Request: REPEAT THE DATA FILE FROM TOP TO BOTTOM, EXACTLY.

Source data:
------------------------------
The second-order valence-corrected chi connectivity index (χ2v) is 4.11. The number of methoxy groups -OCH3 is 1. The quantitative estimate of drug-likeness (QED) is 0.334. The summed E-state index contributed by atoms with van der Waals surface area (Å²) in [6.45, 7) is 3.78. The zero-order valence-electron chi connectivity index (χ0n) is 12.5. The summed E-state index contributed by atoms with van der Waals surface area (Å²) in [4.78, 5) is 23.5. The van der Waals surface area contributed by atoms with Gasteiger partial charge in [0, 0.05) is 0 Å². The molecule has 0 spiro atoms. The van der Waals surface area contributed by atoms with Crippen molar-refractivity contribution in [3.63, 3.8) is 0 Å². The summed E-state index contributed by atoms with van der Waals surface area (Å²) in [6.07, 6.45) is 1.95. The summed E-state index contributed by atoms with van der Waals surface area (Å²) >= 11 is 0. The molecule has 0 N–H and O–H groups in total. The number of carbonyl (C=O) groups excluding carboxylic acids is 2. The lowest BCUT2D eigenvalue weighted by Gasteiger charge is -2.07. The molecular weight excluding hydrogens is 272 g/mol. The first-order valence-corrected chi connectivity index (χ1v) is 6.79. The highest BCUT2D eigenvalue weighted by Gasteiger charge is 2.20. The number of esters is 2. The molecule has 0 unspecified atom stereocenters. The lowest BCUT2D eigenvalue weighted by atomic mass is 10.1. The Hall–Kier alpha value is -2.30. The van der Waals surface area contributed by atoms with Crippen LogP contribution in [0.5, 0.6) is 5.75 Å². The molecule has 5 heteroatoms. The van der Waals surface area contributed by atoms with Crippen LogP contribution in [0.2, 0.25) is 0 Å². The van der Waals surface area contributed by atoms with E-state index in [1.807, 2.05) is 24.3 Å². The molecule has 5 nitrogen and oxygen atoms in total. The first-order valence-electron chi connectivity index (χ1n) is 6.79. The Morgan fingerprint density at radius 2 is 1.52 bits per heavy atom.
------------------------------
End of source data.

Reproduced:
The second-order valence-corrected chi connectivity index (χ2v) is 4.11. The number of methoxy groups -OCH3 is 1. The quantitative estimate of drug-likeness (QED) is 0.334. The summed E-state index contributed by atoms with van der Waals surface area (Å²) in [6.45, 7) is 3.78. The zero-order valence-electron chi connectivity index (χ0n) is 12.5. The summed E-state index contributed by atoms with van der Waals surface area (Å²) in [4.78, 5) is 23.5. The van der Waals surface area contributed by atoms with Gasteiger partial charge in [0, 0.05) is 0 Å². The molecule has 0 spiro atoms. The van der Waals surface area contributed by atoms with Crippen molar-refractivity contribution in [3.63, 3.8) is 0 Å². The summed E-state index contributed by atoms with van der Waals surface area (Å²) in [6.07, 6.45) is 1.95. The summed E-state index contributed by atoms with van der Waals surface area (Å²) >= 11 is 0. The molecule has 0 N–H and O–H groups in total. The number of carbonyl (C=O) groups excluding carboxylic acids is 2. The lowest BCUT2D eigenvalue weighted by Gasteiger charge is -2.07. The molecular weight excluding hydrogens is 272 g/mol. The first-order valence-corrected chi connectivity index (χ1v) is 6.79. The highest BCUT2D eigenvalue weighted by Gasteiger charge is 2.20. The number of esters is 2. The molecule has 0 unspecified atom stereocenters. The lowest BCUT2D eigenvalue weighted by atomic mass is 10.1. The Hall–Kier alpha value is -2.30. The van der Waals surface area contributed by atoms with Crippen LogP contribution in [0.5, 0.6) is 5.75 Å². The molecule has 5 heteroatoms. The van der Waals surface area contributed by atoms with Crippen LogP contribution in [0.2, 0.25) is 0 Å². The van der Waals surface area contributed by atoms with E-state index in [1.807, 2.05) is 24.3 Å². The molecule has 5 nitrogen and oxygen atoms in total. The first-order valence-electron chi connectivity index (χ1n) is 6.79. The Morgan fingerprint density at radius 2 is 1.52 bits per heavy atom.